Those of us who have never experienced combat are hard-pressed to understand the kill-or-be-killed necessity of eliminating the enemy. We do, however, understand democracy, for most of us have never lived under any other form of government.
The following is an excerpt transcribed from Stephen E. Ambrose’s “The Victors: Eisenhower and His Boys: The Men of World War II.”
It is the story of one man’s stand against tyranny – one man’s charge against Adolph Hitler.
The setting: D-Day, Normandy, Utah Beach. Moving inland.
Inland, by about a kilometer from Saint Martin de Vierville, there was a group of buildings holding a German coastal artillery barracks. Lt. Col. Patrick Cassidy, commanding the 1st Battalion of the 502nd, short of men and with a variety of missions to perform, sent Sgt. Harrison Summers with 15 men to capture the barracks. That was not much of a force to take on a full-strength German company, but it was all Cassidy could spare.
Summers set out immediately, not even taking the time to learn the names of the men he was leading, who were showing considerable reluctance to follow this unknown sergeant.
Summers told Sgt. Leland Baker, “Go up to the top of this rise and watch in that direction and don’t let anything come over that hill and get on my flank. Stay there until you’re told to come back.” Baker did as ordered.
Summers then went to work, charging the first farmhouse, hoping his hodgepodge squad would follow. It did not. But, he kicked in the door and sprayed the interior with his Tommy gun. Four Germans fell dead. Others ran out a back door to the next house.
Summers, still alone, charged that house. Again the Germans fled. His example inspired Pvt. William Burt to come out of the roadside ditch where the group was hiding, set up his light machine gun and begin laying down a suppressing fire against the third barracks building.
Once more, Summers dashed forward. The Germans were ready this time. They shot at him from loopholes, but what with Burt’s machine gun fire and Summers’ zigzag running, failed to hit him. Summers kicked in the door and sprayed the interior, killing six Germans and driving the remainder out of the building.
Summers dropped to the ground, exhausted and in emotional shock. He rested for half an hour. His squad came up and replenished his ammunition supply.
As he rose to go on, an unknown captain from the 101st, misdropped by miles, appeared at his side. “I’ll go with you,” said the captain. At that instant, he was shot through the heart, and Summers was again alone.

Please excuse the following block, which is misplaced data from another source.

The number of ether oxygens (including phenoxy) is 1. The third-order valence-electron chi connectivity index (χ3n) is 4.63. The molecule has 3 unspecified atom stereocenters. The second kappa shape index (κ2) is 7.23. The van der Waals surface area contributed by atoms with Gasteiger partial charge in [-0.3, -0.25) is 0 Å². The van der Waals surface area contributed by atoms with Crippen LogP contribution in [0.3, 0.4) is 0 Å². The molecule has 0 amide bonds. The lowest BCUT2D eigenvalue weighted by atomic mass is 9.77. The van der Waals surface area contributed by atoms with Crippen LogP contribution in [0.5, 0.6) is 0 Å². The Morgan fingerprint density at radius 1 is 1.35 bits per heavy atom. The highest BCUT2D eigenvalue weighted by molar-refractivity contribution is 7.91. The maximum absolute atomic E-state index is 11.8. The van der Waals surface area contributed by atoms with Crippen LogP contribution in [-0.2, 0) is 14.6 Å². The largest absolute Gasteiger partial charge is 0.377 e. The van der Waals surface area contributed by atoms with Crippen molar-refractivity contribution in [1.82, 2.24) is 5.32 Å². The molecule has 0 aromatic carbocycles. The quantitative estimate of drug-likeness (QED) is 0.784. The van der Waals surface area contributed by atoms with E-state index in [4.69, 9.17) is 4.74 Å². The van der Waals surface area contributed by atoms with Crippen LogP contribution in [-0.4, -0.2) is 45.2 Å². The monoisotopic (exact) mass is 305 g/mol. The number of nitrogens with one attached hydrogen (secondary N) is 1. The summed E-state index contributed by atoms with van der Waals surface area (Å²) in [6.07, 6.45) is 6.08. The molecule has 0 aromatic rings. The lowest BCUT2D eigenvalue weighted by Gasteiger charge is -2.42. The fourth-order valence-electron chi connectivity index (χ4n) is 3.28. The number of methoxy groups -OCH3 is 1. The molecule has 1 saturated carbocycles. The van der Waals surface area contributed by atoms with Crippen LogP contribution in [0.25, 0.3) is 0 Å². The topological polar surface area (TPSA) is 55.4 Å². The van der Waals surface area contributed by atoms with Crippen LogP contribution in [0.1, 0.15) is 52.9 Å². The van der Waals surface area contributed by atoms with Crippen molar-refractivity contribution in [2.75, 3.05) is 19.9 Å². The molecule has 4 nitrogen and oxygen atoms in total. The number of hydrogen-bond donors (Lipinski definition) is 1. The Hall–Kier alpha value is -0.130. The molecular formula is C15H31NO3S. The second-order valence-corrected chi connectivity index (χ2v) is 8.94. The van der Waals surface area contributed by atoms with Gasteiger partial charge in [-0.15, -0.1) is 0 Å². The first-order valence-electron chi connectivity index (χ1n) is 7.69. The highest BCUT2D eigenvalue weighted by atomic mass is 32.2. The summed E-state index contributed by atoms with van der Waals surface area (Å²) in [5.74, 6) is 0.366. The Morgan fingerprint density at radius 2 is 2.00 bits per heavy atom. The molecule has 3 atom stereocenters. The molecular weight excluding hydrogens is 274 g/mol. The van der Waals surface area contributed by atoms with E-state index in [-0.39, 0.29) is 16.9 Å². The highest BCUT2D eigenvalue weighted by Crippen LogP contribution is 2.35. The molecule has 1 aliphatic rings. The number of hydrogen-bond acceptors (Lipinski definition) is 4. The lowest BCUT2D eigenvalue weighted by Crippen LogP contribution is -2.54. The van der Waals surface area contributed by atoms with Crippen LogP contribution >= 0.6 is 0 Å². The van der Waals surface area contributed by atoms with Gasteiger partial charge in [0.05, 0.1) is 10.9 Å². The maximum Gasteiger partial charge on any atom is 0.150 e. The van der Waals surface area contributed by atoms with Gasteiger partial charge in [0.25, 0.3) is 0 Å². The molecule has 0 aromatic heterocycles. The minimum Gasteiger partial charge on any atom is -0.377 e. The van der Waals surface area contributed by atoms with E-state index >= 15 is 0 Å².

He charged another building, killing six more Germans. The rest threw up their hands. Summers turned the prisoners over to his men.
One of them, Pvt. John Camien, called out, “Why are you doing it?” “I can’t tell you,” Summers replied.
“What about the others?”
“They don’t seem to want to fight,” said Summers, “and I can’t make them, so I’ve gotta finish it.”
“OK,” said Camien, “I’m with you.”
Together, Summers and Camien moved from building to building, taking turns charging and giving covering fire. Burt, meanwhile, moved up with his machine gun.
There were two buildings to go. Summers charged the first and kicked the door open to see 15 German artillerymen, seated at mess tables eating breakfast. Summers never paused; he shot them down at the tables.
The last building was the largest. Beside it were a shed and a haystack. Burt used tracer bullets to set them ablaze. The shed, used for ammunition storage, quickly exploded, driving 30 Germans out into the open, where Summers, Camien and Burt shot some of them down as the others fled.
Another member of Summers’ makeshift squad came up. He had a bazooka, which he used to set the roof of the last building on fire. The Germans on the ground floor were firing a steady fusillade from loopholes in the walls, but as the flames began to build, they dashed out. Many died in the open. Thirty-one others emerged with raised hands to offer their surrender.
Summers collapsed, exhausted by his nearly five hours of combat. He lit a cigarette. One of the men asked him, “How do you feel?” “Not very good. It was all kinda crazy. I’m sure I’ll never do anything like that again.”
Summers got a battlefield commission and a Distinguished Service Cross. He was put in for the Medal of Honor, but the paperwork got lost.
D-Day was a smashing success for the 4th Division and its attached units. Nearly all objectives were attained, even though the plan had to be abandoned before the first assault waves hit the beach. Casualties were astonishingly light, thanks in large part to the paratroopers coming in on the German defenders from the rear. In 15 hours the Americans put ashore at Utah more than 20,000 troops and 1,700 motorized vehicles. By nightfall, the division was ready to move out at first light for its next mission, taking Montebourg, then moving on to Cherbourg.
Harrison Summers was a 26-year-old West Virginian coal miner turned paratrooper that day on Utah Beach. He died of lung cancer in 1983. Friends’ efforts to have the Medal of Honor awarded posthumously failed. This was just the beginning of Summers’ WWII service. Read more about his outstanding record HERE.
Ambrose’s book is filled with heroes. One could argue that every foot that landed on Omaha, Utah, Sword and Gold beaches that fateful day belonged to a hero. But, the historian makes no attempt to romanticize war. “The Victors” captures the chaos and catastrophe of war. The overall theme of the book, which I highly recommend, is the perseverance of democracy over a totalitarian regime.
This was just one day in the history of that continuing struggle - and one man's bravery in the face of it.